Peter Singer Sings “Bioethics”
Peter Singer was born in Melbourne, Australia, in 1946. Currently, he is a Professor of Bioethics at Princeton University. Singer believes in many circumstances it is morally justifiable to . . .
Peter Singer was born in Melbourne, Australia, in 1946. Currently, he is a Professor of Bioethics at Princeton University. Singer taught at the University of Oxford, New York University, University of Colorado, University of California, and La Trobe University. He is the author of many books. The notable works include Practical Ethics (1979), Rethinking Life and Death (1995), and Animal Liberation (1975). Singer is also the author of a significant article on ethics in Encyclopedia Britannica. One of his most quoted lines is from his work Taking life: Abortion, in Practical Ethics (London: Cambridge University Press, 1985), p. 123:
… Now it must be admitted that these arguments apply to the newborn baby as much as to the fetus. A week-old baby is not a rational and self-conscious being; and there are many nonhuman animals whose rationality, self-consciousness, awareness, capacity to feel, and so on, exceed that of a human baby a week, a month, or even a year old. If the fetus does not have the same claim to life as a person, it appears that the newborn baby does not either, and the life of a newborn baby is of less value that the life of a pig, a dog, or a chimpanzee. … In thinking about this matter we should put aside feelings based on the small, helpless and - sometimes - cute appearance of human infants. To think that the lives of infants are of special value because infants are small and cute is on a par with thinking that a baby seal, with its soft white fur coat and large round eyes deserves greater protection than a whale which lacks these attributes. Nor can the helplessness or the innocence of the infant homo sapiens be a ground for preferring it to the equally helpless and innocent fetal homo sapiens.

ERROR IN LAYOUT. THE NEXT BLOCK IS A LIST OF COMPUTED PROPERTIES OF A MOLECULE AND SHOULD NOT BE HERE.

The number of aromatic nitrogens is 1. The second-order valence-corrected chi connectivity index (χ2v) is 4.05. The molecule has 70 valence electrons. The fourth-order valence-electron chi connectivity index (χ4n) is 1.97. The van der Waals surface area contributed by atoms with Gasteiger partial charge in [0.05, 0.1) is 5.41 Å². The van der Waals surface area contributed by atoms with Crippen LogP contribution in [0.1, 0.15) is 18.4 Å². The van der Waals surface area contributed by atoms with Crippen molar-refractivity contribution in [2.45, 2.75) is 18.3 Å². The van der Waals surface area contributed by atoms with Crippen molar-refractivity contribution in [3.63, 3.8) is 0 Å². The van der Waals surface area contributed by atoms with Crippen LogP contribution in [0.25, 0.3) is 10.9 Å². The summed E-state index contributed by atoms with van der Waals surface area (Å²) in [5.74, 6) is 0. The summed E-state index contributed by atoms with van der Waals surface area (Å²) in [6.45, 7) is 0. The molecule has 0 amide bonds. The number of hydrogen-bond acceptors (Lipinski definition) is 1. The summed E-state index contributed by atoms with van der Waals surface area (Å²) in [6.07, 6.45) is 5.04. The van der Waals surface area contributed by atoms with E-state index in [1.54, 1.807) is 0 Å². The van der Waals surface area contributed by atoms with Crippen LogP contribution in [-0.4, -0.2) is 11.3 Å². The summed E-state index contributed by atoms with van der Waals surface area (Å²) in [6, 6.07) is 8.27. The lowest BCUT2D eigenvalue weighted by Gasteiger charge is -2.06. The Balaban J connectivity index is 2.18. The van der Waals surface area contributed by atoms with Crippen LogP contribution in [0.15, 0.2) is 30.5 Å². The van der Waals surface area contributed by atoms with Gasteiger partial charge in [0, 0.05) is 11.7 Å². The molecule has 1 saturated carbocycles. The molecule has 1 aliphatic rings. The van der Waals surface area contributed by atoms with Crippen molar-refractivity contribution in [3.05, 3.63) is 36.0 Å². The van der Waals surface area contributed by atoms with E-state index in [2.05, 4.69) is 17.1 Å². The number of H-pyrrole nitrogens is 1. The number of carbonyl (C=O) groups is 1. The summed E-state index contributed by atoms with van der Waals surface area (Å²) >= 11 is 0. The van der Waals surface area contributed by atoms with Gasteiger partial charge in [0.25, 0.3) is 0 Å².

His defenders say that the preceding statement is “out of context,” thereby requiring volumes of work to make such a statement seem acceptable.
Singer arrived on the scene at Princeton University in September 1999 to take up his new position as a Professor of Bioethics. Got that—bio-ethics! There were protests, but since some detractors were pro-lifers, the detestable mainstream ignored it. Steve Forbes, an alma mater of Princeton, threatened to cut off donations.
Singer’s philosophy (for lack of a better word) concerns animal rights that trump human rights. Still, his defenders say those who disagree are missing the “whole picture.” Singer and his defenders believe they have compassion for the animals, and the pro-people crowd “do not care” that the creatures experience death and suffering when subject to experiments. Singer and his defenders are typical intellectual giants with pea brains who can think up all kinds of words and logic to promote their agenda. Briefly, Singer believes it is morally (!) justifiable to end the life of a human being in many circumstances.
Indeed, dealing with the terminally ill is a tricky thing to deal with, mainly when a person is genuinely in a completely vegetative state. One would like to think that the professional medical field will help loved ones understand when truly there is no hope for survival. But that is now ponderable with the Hippocratic Oath relegated to a vestigial remnant.1 What is most difficult for this author to accept is Singer’s idea that it is “acceptable” for parents to end the life of a severely deformed infant. Some people have written that such practices are equivalent to the eugenics movement and worse.
Singer has a plan, and his views foment emotion, which is one of his goals. People will buy his books and read his complete works through this process. Do Singer and his defenders think that they are helping humanity? The terrible truth is yes. This thinking consists of the twisted “logic” that people who are not perfect suffer, and their death will end this suffering. The end of the life of those who are “defective” then supposedly makes the life of others who are not suffering “better.”
As a matter of historical background, after the Harvard Brain Death Committee report of 1968, most have adopted the condition of permanent loss of all brain function as the basis for declaring a person legally dead. Previously the medical community held that death occurred when the heart stopped beating. This redefinition coincided with the advent of organ transplants (Dr. Christiaan Barnard performed the first successful heart transplant nine months earlier). Some doctors who deal with “brain-dead” patients do not believe they are dead. As such, Singer says we are harvesting organs from alive people. So, he thinks the only course of action is to admit that all lives are not equally valuable.
One group for whom this philosophy has immediate consequences is severely deformed, newborns. Indeed, there are situations where the deformity is heinous, and even some in the pro-life camp would require counsel. However, Singer’s thought process, a well-lubricated pro-death slippery slope, is the antithesis of pro-life.